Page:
Everybody is most assuredly sure that their pet is the most intelligent, most adroit pet in the entire world. Nobody can match their sweet gerbil, rabbit, dog, cat, turtle or canary at tricks, cuteness, or intellectual perspicuity.
But no, really, Diego is different! HA!
Okay, he looks perfectly normal. And he acts fairly doggish most of the time. But there is something weirdly, nay, creepily human about this dog that gives pause.
I have come (in the moments of lucidity) to believe that this creature is a human trapped in a dog suit. And believe me, when you realize that, it makes you relate in a whole different way. I mean, you can hardly be childishly cooey to a grown man can you? You cannot wag you finger at a possibly elderly woman and cluck, “bad dog!”
I mean ya just can’t. You feel, and should, vaguely guilty at such condescending crap.
You see, we thought Diego was unable to speak. Other than a whimpering whine, he seemed mute. Then he developed this thing we call “the growl” which is not a growl in the sense that other dogs growl. It is no warning to “leave me be”. No, it is a long, drawn out series of syllables that are not always at all the same and resemble something like “ohhh rah rooo rooo, rum”.
This typically happens when he comes running into the room you are in and looks up in excitement:
“Rooah, roo roo rah roo!”
He speaks in complete sentences.
I’m considering contacting a linguist to pinpoint the country or region which speaks this particular dialect. I’m looking for a translator. I figure he has more to say than “Timmy’s in the well again!” It’s probably got to do with his advice on how to bring the Palestinians and the Israelis back to the table to negotiate a two-state solution.
Okay, so we have this “dog” that talks in his own language.
So, we are sitting the other evening in the living room and Diego has taken up his post out on the patio listening to the night noises (other dogs yapping mostly) while taking a chew on his rawhide, enjoying his new comfort mat that covers the stone floor.
Suddenly we here two very sharp and very loud barks: “WOOF, WOOF!” Clear, deep, manly BARKS!
It seems our Diego does not favor the sound of a siren, which is an infrequent occurrence in our environs. The next night, another siren, and the same clear, bell-ringing sound, WOOF, WOOF!
Just two. Just enough to register his dislike of such noise.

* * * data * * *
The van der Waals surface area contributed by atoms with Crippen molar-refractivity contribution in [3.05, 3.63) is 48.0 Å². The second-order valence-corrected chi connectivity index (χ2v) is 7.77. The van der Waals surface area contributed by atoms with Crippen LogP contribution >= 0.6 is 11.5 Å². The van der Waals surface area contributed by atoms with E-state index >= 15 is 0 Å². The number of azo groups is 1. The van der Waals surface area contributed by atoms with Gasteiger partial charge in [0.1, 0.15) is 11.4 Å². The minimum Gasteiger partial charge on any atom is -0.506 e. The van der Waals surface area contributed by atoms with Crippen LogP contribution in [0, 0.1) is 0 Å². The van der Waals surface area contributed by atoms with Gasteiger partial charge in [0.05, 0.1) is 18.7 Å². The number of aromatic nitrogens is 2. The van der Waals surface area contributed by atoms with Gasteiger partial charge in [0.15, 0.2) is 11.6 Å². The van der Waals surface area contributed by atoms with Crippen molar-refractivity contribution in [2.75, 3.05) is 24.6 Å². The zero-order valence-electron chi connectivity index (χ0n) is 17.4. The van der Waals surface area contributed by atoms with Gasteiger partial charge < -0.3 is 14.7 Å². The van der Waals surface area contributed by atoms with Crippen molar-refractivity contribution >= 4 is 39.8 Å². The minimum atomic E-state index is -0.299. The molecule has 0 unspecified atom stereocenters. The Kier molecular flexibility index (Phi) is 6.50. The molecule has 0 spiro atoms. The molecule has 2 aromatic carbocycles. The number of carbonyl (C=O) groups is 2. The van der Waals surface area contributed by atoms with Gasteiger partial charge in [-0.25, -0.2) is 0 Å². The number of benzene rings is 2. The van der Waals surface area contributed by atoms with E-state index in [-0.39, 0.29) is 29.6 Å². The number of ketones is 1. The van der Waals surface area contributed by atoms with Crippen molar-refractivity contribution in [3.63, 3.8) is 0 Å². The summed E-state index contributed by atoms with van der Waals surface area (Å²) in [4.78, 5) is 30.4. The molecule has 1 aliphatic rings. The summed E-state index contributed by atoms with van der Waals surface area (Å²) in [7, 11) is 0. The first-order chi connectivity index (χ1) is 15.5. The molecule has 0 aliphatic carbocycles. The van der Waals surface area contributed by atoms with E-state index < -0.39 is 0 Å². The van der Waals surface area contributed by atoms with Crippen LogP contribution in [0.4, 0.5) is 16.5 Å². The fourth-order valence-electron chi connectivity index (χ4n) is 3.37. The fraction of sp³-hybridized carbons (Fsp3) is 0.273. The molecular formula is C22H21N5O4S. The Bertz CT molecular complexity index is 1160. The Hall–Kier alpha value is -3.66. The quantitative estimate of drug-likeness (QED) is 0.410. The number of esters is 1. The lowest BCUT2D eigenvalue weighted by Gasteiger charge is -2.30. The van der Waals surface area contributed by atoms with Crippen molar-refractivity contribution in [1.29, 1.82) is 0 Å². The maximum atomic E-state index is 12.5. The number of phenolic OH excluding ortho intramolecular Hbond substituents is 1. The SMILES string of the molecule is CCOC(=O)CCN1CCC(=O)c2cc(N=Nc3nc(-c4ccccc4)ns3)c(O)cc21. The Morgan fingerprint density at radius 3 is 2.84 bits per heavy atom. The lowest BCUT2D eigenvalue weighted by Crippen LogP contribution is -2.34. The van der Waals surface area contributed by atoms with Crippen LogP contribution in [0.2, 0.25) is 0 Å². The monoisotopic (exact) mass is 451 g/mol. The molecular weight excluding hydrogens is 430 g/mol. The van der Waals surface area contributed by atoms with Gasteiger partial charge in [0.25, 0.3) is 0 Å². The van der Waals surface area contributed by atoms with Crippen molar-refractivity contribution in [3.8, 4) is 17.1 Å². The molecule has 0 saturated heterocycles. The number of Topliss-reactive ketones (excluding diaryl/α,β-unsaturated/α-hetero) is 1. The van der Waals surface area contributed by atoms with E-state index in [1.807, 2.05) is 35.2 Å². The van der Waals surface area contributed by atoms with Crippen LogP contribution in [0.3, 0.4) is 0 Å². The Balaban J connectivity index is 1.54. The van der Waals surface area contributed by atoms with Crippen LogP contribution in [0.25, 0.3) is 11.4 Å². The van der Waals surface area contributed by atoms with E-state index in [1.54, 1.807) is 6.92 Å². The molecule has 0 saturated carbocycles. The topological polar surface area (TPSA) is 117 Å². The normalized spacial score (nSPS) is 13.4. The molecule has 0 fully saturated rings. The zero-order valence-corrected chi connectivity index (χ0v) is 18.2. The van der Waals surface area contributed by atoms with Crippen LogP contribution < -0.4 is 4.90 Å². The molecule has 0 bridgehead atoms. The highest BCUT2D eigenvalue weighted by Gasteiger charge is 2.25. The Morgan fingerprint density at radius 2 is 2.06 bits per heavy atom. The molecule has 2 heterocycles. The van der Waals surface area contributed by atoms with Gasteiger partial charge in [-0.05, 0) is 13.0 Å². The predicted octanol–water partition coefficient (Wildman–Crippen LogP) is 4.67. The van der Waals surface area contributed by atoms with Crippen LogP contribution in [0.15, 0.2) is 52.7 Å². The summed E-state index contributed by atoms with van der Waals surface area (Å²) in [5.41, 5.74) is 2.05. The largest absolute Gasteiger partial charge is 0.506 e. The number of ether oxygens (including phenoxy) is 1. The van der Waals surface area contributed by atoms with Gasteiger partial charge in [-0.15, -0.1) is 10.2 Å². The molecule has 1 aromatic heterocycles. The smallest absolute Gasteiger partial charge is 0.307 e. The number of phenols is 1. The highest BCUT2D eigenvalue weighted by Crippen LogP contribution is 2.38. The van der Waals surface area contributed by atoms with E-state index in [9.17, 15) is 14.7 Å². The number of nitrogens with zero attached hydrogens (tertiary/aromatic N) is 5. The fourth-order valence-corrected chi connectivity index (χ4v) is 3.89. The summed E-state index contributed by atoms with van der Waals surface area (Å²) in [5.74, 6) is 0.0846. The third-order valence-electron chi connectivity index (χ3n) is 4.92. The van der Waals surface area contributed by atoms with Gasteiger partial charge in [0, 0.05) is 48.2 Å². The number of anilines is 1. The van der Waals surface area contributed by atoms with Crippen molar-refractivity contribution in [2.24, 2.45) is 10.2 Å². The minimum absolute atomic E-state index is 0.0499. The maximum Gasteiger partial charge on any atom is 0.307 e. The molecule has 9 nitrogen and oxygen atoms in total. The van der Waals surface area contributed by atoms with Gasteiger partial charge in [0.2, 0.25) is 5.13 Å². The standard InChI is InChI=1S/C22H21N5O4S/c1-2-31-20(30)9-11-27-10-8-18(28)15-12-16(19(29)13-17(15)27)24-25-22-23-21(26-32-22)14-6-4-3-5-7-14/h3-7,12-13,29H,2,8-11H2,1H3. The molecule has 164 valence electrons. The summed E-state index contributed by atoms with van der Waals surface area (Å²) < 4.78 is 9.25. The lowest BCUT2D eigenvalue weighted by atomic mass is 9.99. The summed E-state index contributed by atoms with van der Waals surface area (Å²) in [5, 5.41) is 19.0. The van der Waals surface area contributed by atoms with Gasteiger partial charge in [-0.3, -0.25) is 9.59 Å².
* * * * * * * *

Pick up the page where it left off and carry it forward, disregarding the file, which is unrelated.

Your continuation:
Now this raises a whole new issue to life with Diego.
Diego is the “sweet boy” of the neighborhood. He is seldom on leash any more, and often lays in the garage doorway when the Contrarian is out sawing and sanding, and finishing and all that woodworking dovetailing thing. When Rosie, from down the street goes by, he fairly faints with happiness. When the girl across the street heads off to catch the bus, Diego runs into the street, collapses at her feet, and wiggles happily as she rubs his tummy. When anybody moves, Diego races to them and demands they feel how soft his tummy hairs are. Then he trots home, happy that he has like State Farm, “been a good neighbor.”
Diego, when confronting other dogs, is often (Rosie is a clear exception) met with howls of growling barking warning him to come no nearer lest he lose his nose and one leg. Most are little shits with no hope of success, yet they blather with a bravado which attempts to sound big. Diego calmly looks on, standing still, and sometimes even requests them to rub his tummy too.
This makes all the owners of those dogs feel down right embarrassed by their dopey belligerents, and apologize profusely for the poor manners of their canines. Diego smiles, and come home.
Now I ask you, what dog takes this kind of abuse lying down? It’s as if he is saying, “what in the world are you fools yapping about. You smell and I wanna get a closer whiff. No doubt if you would shut up long enough to check, you might like to take a whiff of my equipment too.” Then he shrugs and goes on his way.
He does the same thing to those dogs we find at the far reaches of our walk who sometimes greet us from their pens with slathering threats. He stares, and then shrugs, and then moves back to the scent he was on in the first place.
He doesn’t bark by choice.
This is not a dog.
This is a guy who KNOWS he’s been reincarnated in a dog.
Trouble is, I don’t know how okay he is with it.
He seems okay with it. He wiggles and kisses a lot. He comes at you and throws himself in your arms and then looks up at you with tender affection, surely saying “I’m really cute aren’t I?”
If you know of a translator, let me know. I’m getting a bit nervous. I just went to the patio and a bunch of stones, surrounded by four disemboweled unstuffed animals, seemed oddly scattered in a pattern that looked an awful lot like MED SCH. Diego looked up at me and smiled.
Boy, I guess we better start saving for college.